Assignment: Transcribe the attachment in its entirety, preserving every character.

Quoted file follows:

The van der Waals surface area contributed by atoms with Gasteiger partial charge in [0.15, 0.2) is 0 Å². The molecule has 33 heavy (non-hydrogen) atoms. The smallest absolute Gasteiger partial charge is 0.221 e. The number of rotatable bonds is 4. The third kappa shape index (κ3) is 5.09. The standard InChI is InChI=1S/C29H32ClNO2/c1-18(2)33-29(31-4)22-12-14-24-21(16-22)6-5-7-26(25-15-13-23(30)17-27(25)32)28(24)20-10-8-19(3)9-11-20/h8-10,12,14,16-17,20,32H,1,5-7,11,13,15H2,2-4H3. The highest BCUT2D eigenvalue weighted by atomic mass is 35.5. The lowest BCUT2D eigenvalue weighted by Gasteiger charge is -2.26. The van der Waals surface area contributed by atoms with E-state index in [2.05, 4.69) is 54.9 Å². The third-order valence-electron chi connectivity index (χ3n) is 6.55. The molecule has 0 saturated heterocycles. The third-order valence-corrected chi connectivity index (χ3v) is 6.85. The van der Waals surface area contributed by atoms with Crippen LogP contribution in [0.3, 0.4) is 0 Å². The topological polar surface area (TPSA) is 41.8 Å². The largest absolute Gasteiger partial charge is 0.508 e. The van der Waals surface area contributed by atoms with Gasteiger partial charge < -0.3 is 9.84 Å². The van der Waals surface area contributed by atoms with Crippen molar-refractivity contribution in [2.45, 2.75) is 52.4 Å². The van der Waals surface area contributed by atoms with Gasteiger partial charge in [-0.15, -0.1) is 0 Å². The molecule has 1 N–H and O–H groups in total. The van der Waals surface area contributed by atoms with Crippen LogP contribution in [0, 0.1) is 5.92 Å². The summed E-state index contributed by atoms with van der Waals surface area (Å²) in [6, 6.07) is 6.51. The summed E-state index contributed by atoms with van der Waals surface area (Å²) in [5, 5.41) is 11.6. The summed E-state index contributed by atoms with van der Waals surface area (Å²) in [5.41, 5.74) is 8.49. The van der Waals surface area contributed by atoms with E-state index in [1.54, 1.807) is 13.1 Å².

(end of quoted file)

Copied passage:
The van der Waals surface area contributed by atoms with Gasteiger partial charge in [0.15, 0.2) is 0 Å². The molecule has 33 heavy (non-hydrogen) atoms. The smallest absolute Gasteiger partial charge is 0.221 e. The number of rotatable bonds is 4. The third kappa shape index (κ3) is 5.09. The standard InChI is InChI=1S/C29H32ClNO2/c1-18(2)33-29(31-4)22-12-14-24-21(16-22)6-5-7-26(25-15-13-23(30)17-27(25)32)28(24)20-10-8-19(3)9-11-20/h8-10,12,14,16-17,20,32H,1,5-7,11,13,15H2,2-4H3. The highest BCUT2D eigenvalue weighted by atomic mass is 35.5. The lowest BCUT2D eigenvalue weighted by Gasteiger charge is -2.26. The van der Waals surface area contributed by atoms with E-state index in [2.05, 4.69) is 54.9 Å². The third-order valence-electron chi connectivity index (χ3n) is 6.55. The molecule has 0 saturated heterocycles. The third-order valence-corrected chi connectivity index (χ3v) is 6.85. The van der Waals surface area contributed by atoms with Crippen LogP contribution in [0.3, 0.4) is 0 Å². The topological polar surface area (TPSA) is 41.8 Å². The largest absolute Gasteiger partial charge is 0.508 e. The van der Waals surface area contributed by atoms with Gasteiger partial charge < -0.3 is 9.84 Å². The van der Waals surface area contributed by atoms with Crippen molar-refractivity contribution in [2.45, 2.75) is 52.4 Å². The van der Waals surface area contributed by atoms with Gasteiger partial charge in [-0.15, -0.1) is 0 Å². The molecule has 1 N–H and O–H groups in total. The van der Waals surface area contributed by atoms with Crippen LogP contribution in [0, 0.1) is 5.92 Å². The summed E-state index contributed by atoms with van der Waals surface area (Å²) in [6, 6.07) is 6.51. The summed E-state index contributed by atoms with van der Waals surface area (Å²) in [5, 5.41) is 11.6. The summed E-state index contributed by atoms with van der Waals surface area (Å²) in [5.41, 5.74) is 8.49. The van der Waals surface area contributed by atoms with E-state index in [1.54, 1.807) is 13.1 Å².